Hugh Alley, ‘citizen and Plaisterer of London’ took it upon himself to produce a small paper volume of twenty-three folios, titled ‘A Caveatt for the Citty of London’. His reason for doing so is not immediately apparent in the document, but comes clearer when viewed within the historical context particularly to do with Alley’s job, which was to inform upon and prosecute market offences in the late sixteenth century, plus the food shortages of the 1590s.
Hugh Alley made it his business to observe closely the goings on of the many markets in the City, most still situtated exactly where they began in the 1300s, particularly the abuses of hawkers. The book was presented to the Lord Mayor, Sir Richard Saltonstall (whose nephew, of the same name was one of the grantees of the Massachusetts Company) in April 1598. The book is worth a read particularly if you enjoy the complexity of medieval rules and regulations, and the role of overseers to make sure they were adhered too. Alley’s contemporaries considered him ‘bumptious and meddlesome’. The other reason to take a look at this book are the pictures, delightful and apparently some drawn by Alley himself with embellishments. He did like to meddle!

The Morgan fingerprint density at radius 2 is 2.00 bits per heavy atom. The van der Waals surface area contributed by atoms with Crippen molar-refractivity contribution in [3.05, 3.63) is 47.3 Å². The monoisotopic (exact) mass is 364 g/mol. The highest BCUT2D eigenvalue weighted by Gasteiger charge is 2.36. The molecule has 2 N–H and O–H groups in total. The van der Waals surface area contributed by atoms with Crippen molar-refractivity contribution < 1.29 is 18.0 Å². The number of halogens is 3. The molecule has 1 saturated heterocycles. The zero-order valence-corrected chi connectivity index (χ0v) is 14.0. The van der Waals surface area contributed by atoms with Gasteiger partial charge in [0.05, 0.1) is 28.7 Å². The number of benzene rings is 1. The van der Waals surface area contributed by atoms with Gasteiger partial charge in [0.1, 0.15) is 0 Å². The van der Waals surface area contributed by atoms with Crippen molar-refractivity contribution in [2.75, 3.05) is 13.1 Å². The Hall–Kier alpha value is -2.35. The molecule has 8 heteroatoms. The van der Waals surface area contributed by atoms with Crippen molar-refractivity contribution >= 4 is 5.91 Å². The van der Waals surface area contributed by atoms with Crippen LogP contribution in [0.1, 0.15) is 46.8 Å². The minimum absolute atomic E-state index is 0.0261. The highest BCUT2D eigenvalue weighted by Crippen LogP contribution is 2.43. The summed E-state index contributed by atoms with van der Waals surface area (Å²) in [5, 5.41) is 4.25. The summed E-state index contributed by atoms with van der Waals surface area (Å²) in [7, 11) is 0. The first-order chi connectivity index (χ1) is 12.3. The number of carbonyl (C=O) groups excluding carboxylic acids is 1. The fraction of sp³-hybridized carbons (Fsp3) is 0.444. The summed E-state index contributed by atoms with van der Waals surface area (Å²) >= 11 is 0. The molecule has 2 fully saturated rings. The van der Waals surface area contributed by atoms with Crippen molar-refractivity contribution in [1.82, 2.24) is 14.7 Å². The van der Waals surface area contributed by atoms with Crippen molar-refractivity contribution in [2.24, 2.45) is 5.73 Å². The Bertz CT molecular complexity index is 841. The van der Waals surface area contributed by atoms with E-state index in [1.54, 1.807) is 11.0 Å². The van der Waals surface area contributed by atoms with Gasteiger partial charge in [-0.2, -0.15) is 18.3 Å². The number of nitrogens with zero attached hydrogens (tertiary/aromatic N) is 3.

My particular favourite is the market at Queenhithe and the drawing of John More (shown to the right of the picture above), a skinner who was elected alderman in January 1597. More was serving as sheriff and is shown wearing the chian of office. More was also master of the Skinners Company in 1597 and 1601 and also served on the committee of the East India Company. He died in April 1603.
The gentleman to the left is thought to be Paul Hawkins, a common councilman of the ward of Queenhithe, he was a vintner, but later transferred to the Mercers’ Company. Died in 1600.
The information and pictures taken from HUGH ALLEY’S CAVEAT The Markets of London in 1598. Folger MS V.a. 318, edited by Ian Archer, Caroline Barron, Vanessa Harding.